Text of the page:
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Sod died-alternative

    Date Posted: Wed, Aug 18 - 2:07 pm


  • We have a very small 200sf area in the front of the house that was previously sod. That grass has died this summer (we think from a fungus) and we are thinking about doing something lower maintenance like a moss. Any recommendations or thoughts on that? The yard is am sun, north east facing, good drainage. Thanks!
  • Answer

  • Hello there! Since your sod failed it would be worthwhile to have your soil tested. You can request a soil testing kit from the local extension office-the phone number for Richmond City is (804) 786-4150. You can check this link for the process: Also ask about the whether the demise of your sod was most likely due to incorrect ph or a fungus. Once you've established your soil's ph (whether it's an alkaline or acidic soil) you'll be able to make informed decisions about what plants to use. If you want to use moss, you'll need soil on the acidic side-5.5. I've included a link about mosses in lawns and how to grow a moss garden. Skip to the section entitled "Moss Gardens" for pertinent information. Here's the link: You'll have to judge how much sun your space receives and whether or not that might be too much for mosses. In lieu of mosses, there are many alternative ground covers. I mentioned a number of them in the post Dog proof ground covers. Often a combination of them can be very pleasing and generally low maintenance. The addition of shrubs with some good mulch can also add interest with minimal upkeep. Enjoy the project!

Lawn options-seed or sod

    Date Posted: Wed, Aug 18 - 2:00 pm


  • I’m trying to decide what to do about my front lawn. It’s a little under 60 square yards. Everything is killed off and tarps are covering the ground now to keep weeds from growing. There is no shade, all day sun. I would like to know if Tall Fescue is the best choice and also should I seed or sod. Cost is not the issue since it’s a small area. I hope you can give me some advice.
  • Answer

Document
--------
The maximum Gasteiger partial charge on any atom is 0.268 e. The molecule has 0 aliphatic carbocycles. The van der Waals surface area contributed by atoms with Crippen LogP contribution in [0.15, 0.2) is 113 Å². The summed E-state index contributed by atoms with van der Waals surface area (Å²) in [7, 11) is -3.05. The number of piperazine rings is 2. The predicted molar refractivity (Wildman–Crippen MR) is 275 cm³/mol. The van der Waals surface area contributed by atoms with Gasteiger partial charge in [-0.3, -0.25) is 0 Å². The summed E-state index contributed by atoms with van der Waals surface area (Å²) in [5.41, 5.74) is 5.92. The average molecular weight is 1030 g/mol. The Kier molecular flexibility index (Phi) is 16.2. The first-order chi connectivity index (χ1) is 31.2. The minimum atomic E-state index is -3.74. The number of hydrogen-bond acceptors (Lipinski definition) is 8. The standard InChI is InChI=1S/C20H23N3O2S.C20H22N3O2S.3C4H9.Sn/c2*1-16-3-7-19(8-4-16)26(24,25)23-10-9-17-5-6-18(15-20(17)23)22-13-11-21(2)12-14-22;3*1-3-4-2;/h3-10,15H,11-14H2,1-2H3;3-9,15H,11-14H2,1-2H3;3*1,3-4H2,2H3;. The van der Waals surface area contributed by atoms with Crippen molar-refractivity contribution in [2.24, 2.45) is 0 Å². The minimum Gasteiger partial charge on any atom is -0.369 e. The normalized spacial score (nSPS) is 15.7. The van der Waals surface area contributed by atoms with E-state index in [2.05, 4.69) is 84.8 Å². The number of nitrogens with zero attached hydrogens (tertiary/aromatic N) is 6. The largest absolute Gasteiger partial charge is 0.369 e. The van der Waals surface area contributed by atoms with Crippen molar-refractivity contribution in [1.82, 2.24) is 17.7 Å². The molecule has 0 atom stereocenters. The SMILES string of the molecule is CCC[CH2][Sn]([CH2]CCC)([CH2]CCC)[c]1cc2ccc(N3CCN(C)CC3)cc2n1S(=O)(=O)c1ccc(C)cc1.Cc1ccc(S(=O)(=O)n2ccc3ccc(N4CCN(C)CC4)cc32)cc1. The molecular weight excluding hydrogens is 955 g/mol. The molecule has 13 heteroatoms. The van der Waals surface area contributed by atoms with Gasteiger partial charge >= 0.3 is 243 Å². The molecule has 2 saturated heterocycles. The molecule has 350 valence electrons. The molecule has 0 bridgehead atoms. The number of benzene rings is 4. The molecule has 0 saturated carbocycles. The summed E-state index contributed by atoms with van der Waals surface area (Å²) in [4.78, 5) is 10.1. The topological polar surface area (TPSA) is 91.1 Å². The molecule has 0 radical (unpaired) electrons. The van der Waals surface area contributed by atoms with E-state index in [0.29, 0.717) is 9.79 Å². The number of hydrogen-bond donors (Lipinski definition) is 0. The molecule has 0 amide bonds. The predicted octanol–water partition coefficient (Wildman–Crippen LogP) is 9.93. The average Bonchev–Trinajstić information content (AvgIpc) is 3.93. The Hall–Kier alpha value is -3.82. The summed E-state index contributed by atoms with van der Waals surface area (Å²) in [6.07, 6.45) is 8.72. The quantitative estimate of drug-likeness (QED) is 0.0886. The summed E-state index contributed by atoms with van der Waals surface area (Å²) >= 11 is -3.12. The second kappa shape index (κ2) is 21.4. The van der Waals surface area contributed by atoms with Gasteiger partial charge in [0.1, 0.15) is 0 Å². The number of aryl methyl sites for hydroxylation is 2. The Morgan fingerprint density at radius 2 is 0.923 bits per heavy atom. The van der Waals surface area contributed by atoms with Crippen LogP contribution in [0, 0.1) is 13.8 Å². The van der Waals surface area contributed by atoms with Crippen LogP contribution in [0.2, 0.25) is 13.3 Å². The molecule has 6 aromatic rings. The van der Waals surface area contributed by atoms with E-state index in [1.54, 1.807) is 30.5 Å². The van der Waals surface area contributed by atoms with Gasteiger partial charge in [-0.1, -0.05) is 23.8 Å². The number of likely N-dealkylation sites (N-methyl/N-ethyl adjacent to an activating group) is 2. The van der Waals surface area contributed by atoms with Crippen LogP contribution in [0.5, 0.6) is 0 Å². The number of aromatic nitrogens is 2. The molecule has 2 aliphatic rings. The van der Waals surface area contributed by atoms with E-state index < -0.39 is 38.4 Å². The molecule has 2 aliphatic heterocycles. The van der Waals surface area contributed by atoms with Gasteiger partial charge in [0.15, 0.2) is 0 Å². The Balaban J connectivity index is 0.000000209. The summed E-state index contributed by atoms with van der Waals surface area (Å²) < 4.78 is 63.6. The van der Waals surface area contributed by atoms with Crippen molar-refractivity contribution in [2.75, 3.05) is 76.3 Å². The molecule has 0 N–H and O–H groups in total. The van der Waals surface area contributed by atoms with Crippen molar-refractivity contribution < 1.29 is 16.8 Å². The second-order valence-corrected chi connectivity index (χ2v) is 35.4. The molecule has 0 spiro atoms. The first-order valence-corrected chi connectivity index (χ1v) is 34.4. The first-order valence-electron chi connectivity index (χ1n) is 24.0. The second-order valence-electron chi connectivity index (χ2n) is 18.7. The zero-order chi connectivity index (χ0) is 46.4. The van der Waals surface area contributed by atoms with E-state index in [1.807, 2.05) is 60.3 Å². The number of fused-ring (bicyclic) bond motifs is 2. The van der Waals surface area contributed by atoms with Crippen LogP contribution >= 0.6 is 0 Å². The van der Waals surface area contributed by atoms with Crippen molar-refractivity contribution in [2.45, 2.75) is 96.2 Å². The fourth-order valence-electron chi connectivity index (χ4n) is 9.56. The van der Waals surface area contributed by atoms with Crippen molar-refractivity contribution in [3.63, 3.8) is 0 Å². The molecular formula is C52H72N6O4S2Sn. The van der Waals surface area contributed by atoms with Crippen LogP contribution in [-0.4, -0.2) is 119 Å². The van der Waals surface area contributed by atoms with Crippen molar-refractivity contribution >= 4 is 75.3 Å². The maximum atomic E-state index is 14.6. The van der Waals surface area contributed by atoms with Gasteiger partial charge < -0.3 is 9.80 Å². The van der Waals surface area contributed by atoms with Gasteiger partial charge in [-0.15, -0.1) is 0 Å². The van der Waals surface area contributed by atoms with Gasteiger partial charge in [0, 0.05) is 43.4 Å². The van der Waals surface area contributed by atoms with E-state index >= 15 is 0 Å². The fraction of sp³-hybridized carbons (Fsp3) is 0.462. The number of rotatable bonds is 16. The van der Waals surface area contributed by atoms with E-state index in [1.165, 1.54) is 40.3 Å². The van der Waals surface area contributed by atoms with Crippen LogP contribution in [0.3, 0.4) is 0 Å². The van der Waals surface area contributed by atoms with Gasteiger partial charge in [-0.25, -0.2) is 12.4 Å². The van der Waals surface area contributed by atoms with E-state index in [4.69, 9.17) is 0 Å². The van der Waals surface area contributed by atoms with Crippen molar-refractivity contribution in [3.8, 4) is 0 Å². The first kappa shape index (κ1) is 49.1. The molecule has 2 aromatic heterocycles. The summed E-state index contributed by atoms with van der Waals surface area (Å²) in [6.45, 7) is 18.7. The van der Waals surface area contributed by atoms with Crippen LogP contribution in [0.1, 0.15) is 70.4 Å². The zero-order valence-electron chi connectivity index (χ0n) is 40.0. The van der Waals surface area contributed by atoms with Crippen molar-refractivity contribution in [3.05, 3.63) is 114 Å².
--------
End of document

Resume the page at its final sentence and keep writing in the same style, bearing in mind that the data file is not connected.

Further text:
• Well, I know you didn’t ask this but what about foregoing a lawn and planting a dooryard garden instead?. I’m not much of a grass person. A patch of clover is more to my liking, at least it gives the honey bees a place to land, adds some nitrogen to the soil. Maybe a combination of a lovely shrub border, a small tree, a mix of tall and low-growing perennials, groundcovers? Since it's a small area the expense wouldn’t be staggering and you can always phase in the plantings. Something to consider.... That being said, I think you’re doing a good job of preparing for a fall planting by covering the space and killing off the weeds. If I haven't persuaded you to take a different approach, I’ll try to answer your question about seed or sod. You didn't mention why your lawn was "killed off". Is there an issue with the soil? If so, you should request a soil test kit from the Richmond VA Cooperative Extension Main Office: (804) 786-4150. The results will let you know what, if any, amendments you'll need to add. I think the choice of a tall fescue is fine and fall is a good time to start a cool-season grass. When purchasing seed, check the bag to make sure you are buying all seed and no filler. Look for the two Virginia-Maryland labels affixed to the package so you know you are buying seed mixtures or blends which comply with the quality standards of the Extension Divisions of Virginia Tech and U of MD. First, you'll need to prep the soil. Remove all the dead weeds you've killed by covering and make sure there are no roots left in the ground. This can be tedious but it will pay off in the long run. Work in any amendments your soil test dictates. Add a layer of compost, you can till it in, or if your soil isn't compacted, adding 1-2 inches to the surface should suffice. Grade the soil with a rake so the surface is smooth and uniform. At this point you can seed. Disburse the seed with a spreader and go back and forth across the lawn, then in a perpendicular direction, attempting to get an even amount of seed across the surface of the lawn. You can add another fine layer of compost so that there is good contact between the seed and soil. (For a larger lawn you would roll the seed at this point.) Then you'll need to water immediately thereafter and continue to water until the seed germinates. (Be careful when watering, keep the soil moist, don't wash the seed away.) After that a total of 1-2 inches of water a week should keep the grass in good spirits. Hand pull weeds. An established lawn could take up to 2 years with seed. If this doesn't sound like fun, you can clean up the soil as above, amend as needed, grade it with a rake, and lay sod. Do not let the sod dry out. You'll need to water the sod daily for a couple of weeks (of course, less if there's rain). During this period the sod will be putting down shallow roots into your soil bed. Avoid walking on the sod during this period. After about a month the sod will have established a better root system. Around this time it will need to be mowed. Set the mower to 3 inches. The sod will provide a quicker route to a nice green lawn if the expense is acceptable. I hope I've covered all your options. Good luck with the project!